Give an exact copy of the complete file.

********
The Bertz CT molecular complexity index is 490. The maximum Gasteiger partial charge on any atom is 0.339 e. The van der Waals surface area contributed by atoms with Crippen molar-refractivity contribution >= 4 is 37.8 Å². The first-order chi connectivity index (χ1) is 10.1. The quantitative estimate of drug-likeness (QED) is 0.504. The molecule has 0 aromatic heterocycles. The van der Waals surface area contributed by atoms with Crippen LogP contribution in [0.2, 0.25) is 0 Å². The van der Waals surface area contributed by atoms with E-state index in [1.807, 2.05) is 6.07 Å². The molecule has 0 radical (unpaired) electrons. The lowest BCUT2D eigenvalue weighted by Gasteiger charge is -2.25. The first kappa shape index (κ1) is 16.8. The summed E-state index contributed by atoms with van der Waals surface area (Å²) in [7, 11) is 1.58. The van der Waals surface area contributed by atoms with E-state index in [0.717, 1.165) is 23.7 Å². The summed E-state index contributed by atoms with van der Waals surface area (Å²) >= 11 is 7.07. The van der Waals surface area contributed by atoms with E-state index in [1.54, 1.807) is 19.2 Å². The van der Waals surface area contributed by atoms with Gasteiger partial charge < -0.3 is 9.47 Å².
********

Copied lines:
The Bertz CT molecular complexity index is 490. The maximum Gasteiger partial charge on any atom is 0.339 e. The van der Waals surface area contributed by atoms with Crippen molar-refractivity contribution >= 4 is 37.8 Å². The first-order chi connectivity index (χ1) is 10.1. The quantitative estimate of drug-likeness (QED) is 0.504. The molecule has 0 aromatic heterocycles. The van der Waals surface area contributed by atoms with Crippen LogP contribution in [0.2, 0.25) is 0 Å². The van der Waals surface area contributed by atoms with E-state index in [1.807, 2.05) is 6.07 Å². The molecule has 0 radical (unpaired) electrons. The lowest BCUT2D eigenvalue weighted by Gasteiger charge is -2.25. The first kappa shape index (κ1) is 16.8. The summed E-state index contributed by atoms with van der Waals surface area (Å²) in [7, 11) is 1.58. The van der Waals surface area contributed by atoms with E-state index in [0.717, 1.165) is 23.7 Å². The summed E-state index contributed by atoms with van der Waals surface area (Å²) >= 11 is 7.07. The van der Waals surface area contributed by atoms with E-state index in [1.54, 1.807) is 19.2 Å². The van der Waals surface area contributed by atoms with Gasteiger partial charge < -0.3 is 9.47 Å².